Ever feel like muttering "huh?" during some abstruse modern dance performance? Deborah Brockus has. She's even choreographed an ode to the obscure.
"It's my satire on inaccessible art--my piece about all the bad shows I've seen in the past 10 years," says Brockus, whose troupe performs at the Orange County High School for the Arts in Los Alamitos this weekend.
"Huh--The Odyssey" is done in a deadpan sort of way. "But it's definitely comical, and we do it very quickly," quipped the choreographer, who also dances with the company. "Unfortunately, the (bad) concerts I've been to took hours."
The 12-member Brockus Project Dance Company will perform a mixed bill. Brockus teaches jazz dance at the school and heads the dance sequence of its musical theater department.
Her hybrid movement style blends jazz, modern dance and ballet, she said during a recent phone interview from her Huntington Beach home, and her creative philosophy eschews the approach that "Huh" lampoons.
"The era I trained in," said Brockus, 32, "was one in which choreographers were just beginning to break away from the nothingness in dance--the abstract, the no-emotion, pedestrian movement.
"I have non-narrative works that invoke a mood or feeling," she continued, "but I never create pieces that are completely abstract, and my choreography always has a human element to it, and a very technical, dancing manner. When you do the style I've inherited, it feels like flying, it feels awesome, and when the dancer feels that, it transmits to the audience."
"Still Waters," to music of jazz singer Dianne Reeves, is one premiere the Brockus troupe will be transmitting to the audience. A symbolic treatment of the old saw, still waters run deep, it "celebrates women," including herself, "and the quiet strength women have," Brockus said.
The idea for the piece arose after Brockus was looking at media photographs of Bosnia and other war-torn regions, "and seeing women standing there, very strong, in the midst of all the horrors going on around them."
"It's not a feminist piece; it's not aggressive or anti-anything, it's just about 'This is who I am, and I'm proud of it.' It sounds funny to everybody who knows me, but only in the last four or five months have I started to think of myself as an artist."
Also new are the two final movements of "Four Corners Suite." Danced to music by Copland, Ferde Grofe and Dvorak, this work was inspired by the geographic splendor of Four Corners, U.S.A., where the borders of Utah, Colorado, Arizona and New Mexico meet, "the most enchanted, mystical land," Brockus said.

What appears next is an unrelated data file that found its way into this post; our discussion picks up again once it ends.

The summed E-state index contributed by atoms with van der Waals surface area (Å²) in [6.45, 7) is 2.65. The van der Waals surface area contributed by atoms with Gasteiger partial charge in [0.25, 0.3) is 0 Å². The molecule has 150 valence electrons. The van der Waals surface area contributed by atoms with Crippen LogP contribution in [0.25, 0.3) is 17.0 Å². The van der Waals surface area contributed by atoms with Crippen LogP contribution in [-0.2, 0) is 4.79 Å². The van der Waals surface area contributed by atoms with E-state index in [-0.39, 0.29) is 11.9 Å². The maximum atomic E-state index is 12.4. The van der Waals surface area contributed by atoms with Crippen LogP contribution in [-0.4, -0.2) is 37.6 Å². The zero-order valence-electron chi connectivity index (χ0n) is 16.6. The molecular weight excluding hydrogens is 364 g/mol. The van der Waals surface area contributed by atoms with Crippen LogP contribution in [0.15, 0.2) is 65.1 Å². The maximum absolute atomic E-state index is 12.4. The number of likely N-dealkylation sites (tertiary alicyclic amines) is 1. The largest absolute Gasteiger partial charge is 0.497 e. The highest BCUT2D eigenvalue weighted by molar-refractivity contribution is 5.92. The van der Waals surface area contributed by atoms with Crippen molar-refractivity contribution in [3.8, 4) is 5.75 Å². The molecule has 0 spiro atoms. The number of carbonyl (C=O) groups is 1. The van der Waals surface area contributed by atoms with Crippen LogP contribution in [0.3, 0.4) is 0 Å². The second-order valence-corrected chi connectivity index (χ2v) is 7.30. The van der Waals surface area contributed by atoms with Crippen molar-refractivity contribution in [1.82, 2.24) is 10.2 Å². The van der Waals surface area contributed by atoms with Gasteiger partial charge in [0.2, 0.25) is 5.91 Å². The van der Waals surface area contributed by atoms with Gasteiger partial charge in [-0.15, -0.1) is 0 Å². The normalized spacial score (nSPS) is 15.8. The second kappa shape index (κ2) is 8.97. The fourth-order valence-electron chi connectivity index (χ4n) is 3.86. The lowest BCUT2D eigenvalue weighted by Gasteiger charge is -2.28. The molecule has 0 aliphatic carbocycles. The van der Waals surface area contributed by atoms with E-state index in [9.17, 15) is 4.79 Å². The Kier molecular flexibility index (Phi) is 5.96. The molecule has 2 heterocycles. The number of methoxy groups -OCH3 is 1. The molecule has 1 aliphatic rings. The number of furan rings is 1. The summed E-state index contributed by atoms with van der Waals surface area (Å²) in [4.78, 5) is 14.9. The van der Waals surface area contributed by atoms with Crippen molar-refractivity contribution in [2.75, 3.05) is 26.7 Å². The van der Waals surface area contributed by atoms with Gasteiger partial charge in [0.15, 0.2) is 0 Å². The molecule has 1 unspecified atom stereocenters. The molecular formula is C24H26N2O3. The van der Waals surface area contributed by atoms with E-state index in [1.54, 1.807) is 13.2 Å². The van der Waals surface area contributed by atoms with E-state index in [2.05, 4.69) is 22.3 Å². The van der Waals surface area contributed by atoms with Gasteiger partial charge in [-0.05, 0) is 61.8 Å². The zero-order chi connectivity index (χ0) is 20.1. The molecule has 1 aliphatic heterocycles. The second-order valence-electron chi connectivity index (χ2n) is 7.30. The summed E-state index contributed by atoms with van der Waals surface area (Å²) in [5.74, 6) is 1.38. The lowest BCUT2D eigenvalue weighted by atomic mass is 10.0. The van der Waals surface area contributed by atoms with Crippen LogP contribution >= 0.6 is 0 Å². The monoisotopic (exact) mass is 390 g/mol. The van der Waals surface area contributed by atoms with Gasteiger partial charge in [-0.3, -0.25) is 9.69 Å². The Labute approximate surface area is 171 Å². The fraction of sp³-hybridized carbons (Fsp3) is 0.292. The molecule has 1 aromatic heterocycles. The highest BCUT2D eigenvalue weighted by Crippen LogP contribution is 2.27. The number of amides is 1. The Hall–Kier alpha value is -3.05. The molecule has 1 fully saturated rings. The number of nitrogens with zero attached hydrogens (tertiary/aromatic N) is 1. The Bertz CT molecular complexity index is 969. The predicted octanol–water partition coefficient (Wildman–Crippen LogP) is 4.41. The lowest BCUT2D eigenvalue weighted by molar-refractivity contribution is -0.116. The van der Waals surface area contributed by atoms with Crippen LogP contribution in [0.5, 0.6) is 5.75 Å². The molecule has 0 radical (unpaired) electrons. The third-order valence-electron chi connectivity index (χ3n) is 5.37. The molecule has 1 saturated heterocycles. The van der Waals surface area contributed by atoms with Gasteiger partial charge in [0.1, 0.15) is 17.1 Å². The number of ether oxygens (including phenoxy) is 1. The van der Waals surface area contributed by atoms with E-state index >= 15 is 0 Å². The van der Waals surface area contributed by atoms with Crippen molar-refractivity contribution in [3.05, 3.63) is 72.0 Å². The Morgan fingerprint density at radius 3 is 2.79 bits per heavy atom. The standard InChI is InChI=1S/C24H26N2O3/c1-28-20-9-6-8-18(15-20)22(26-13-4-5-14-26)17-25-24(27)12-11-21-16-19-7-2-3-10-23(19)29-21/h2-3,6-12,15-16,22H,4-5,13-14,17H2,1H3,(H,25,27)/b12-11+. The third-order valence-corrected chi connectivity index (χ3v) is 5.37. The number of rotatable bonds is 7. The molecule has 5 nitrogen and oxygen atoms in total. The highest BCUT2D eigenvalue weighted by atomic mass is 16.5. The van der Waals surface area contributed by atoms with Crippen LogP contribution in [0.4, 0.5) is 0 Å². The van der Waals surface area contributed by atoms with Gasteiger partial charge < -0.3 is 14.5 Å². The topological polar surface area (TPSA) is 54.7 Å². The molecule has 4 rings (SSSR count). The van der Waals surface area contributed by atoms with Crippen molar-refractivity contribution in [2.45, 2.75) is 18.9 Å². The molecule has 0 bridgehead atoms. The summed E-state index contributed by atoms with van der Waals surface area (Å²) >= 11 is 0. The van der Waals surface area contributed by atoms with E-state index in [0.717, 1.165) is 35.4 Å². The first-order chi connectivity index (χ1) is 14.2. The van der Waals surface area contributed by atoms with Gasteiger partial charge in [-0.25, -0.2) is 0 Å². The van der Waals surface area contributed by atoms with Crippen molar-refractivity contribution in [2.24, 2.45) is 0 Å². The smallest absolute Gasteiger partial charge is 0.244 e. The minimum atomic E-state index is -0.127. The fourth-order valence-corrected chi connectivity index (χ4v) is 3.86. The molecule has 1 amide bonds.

"Mountains" is intended to evoke the breathtaking grandeur of the Rockies, she said, and "Clouds" alludes to the beauty of the puffy whites and the life-giving as well as destructive power of rain and erosion.
Raised in Tustin, Brockus is a 1984 alumna of UC Irvine, where as an undergraduate she studied ballet primarily with Jillana, a former Balanchine ballerina. She subsequently studied modern dance, mostly with San Diego's Tim Weingard, a former Martha Graham company principal, and jazz with Jamie Rogers of Los Angeles, who danced in several Broadway shows choreographed by Jerome Robbins.
Along the way, she took choreographic workshops with Judith Jamison, former principal and now artistic director of the Alvin Ailey dance troupe, and with UCI dance professor Donald McKayle.
The workshops "taught me about the importance of detail, of nuance, expression and intent," Brockus said. ". . . I had been trained in steps and patterns and spatial designs; they took me almost to the haiku poetry level."
In 1991, after stints with such small troupes as Lula Washington's Los Angeles Contemporary Dance Theatre, Brockus founded her own company with young dancers from the arts high school and Dance Factory, a private Los Alamitos facility, where she teaches.
She has big dreams for the troupe, among them national and international touring eventually, but her immediate concern is to secure nonprofit status in order to be eligible for state and federal grants.
She also plans to move out of Orange County, where county government provides no direct financial support to arts groups, to L.A. County, which, like the vast majority of the state's counties, does.
While discouraged by a climate that she says drives out local talent, Brockus is working with others to establish an Orange County Dance Alliance. It would function as a chapter of L.A.'s Dance Resource Center and focus efforts on such objectives as audience development and educational outreach in order to strengthen the artistic scene throughout Southern California.
"The more we can put the arts into the community," she said, "the better the community is going to be in terms of people understanding each other and themselves. It's a binding thing that's very much needed; without that, the community infrastructure breaks down."
* The Brockus Project Dance Company appears Saturday and Sunday at 8 p.m. at the Orange County High School of the Arts, Margaret A. Webb Performing Arts Center, 3591 Cerritos Ave., Los Alamitos. $6 to $10. (714) 962-1329 or (310) 531-8949.